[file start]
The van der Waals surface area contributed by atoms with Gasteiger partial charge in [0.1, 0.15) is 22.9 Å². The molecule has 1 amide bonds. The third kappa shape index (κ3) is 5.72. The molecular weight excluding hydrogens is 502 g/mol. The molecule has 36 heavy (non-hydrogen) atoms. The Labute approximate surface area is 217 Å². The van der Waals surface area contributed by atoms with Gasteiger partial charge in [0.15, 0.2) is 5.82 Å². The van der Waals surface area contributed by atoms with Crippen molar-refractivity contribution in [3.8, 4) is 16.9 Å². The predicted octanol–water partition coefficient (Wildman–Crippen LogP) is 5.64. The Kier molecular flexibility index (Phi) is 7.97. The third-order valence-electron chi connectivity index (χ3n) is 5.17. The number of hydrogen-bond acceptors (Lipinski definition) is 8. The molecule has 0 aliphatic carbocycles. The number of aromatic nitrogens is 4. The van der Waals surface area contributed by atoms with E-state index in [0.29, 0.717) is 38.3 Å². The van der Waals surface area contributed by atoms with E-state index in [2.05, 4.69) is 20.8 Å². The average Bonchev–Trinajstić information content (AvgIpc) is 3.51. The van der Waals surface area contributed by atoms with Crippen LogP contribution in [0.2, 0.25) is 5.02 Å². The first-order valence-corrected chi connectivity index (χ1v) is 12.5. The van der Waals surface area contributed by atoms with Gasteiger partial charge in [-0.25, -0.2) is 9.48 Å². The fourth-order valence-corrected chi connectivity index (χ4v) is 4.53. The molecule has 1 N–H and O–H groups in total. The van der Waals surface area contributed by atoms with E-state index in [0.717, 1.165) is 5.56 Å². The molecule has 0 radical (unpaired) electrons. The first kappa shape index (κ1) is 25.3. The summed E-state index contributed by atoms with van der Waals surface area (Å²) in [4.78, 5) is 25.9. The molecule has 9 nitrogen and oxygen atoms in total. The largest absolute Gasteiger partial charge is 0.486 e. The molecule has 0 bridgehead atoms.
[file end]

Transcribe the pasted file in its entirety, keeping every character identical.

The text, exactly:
The van der Waals surface area contributed by atoms with Gasteiger partial charge in [0.1, 0.15) is 22.9 Å². The molecule has 1 amide bonds. The third kappa shape index (κ3) is 5.72. The molecular weight excluding hydrogens is 502 g/mol. The molecule has 36 heavy (non-hydrogen) atoms. The Labute approximate surface area is 217 Å². The van der Waals surface area contributed by atoms with Gasteiger partial charge in [0.15, 0.2) is 5.82 Å². The van der Waals surface area contributed by atoms with Crippen molar-refractivity contribution in [3.8, 4) is 16.9 Å². The predicted octanol–water partition coefficient (Wildman–Crippen LogP) is 5.64. The Kier molecular flexibility index (Phi) is 7.97. The third-order valence-electron chi connectivity index (χ3n) is 5.17. The number of hydrogen-bond acceptors (Lipinski definition) is 8. The molecule has 0 aliphatic carbocycles. The number of aromatic nitrogens is 4. The van der Waals surface area contributed by atoms with E-state index in [0.29, 0.717) is 38.3 Å². The van der Waals surface area contributed by atoms with E-state index in [2.05, 4.69) is 20.8 Å². The average Bonchev–Trinajstić information content (AvgIpc) is 3.51. The van der Waals surface area contributed by atoms with Crippen LogP contribution in [0.2, 0.25) is 5.02 Å². The first-order valence-corrected chi connectivity index (χ1v) is 12.5. The van der Waals surface area contributed by atoms with Gasteiger partial charge in [-0.25, -0.2) is 9.48 Å². The fourth-order valence-corrected chi connectivity index (χ4v) is 4.53. The molecule has 1 N–H and O–H groups in total. The van der Waals surface area contributed by atoms with E-state index in [0.717, 1.165) is 5.56 Å². The molecule has 0 radical (unpaired) electrons. The first kappa shape index (κ1) is 25.3. The summed E-state index contributed by atoms with van der Waals surface area (Å²) in [4.78, 5) is 25.9. The molecule has 9 nitrogen and oxygen atoms in total. The largest absolute Gasteiger partial charge is 0.486 e. The molecule has 0 bridgehead atoms.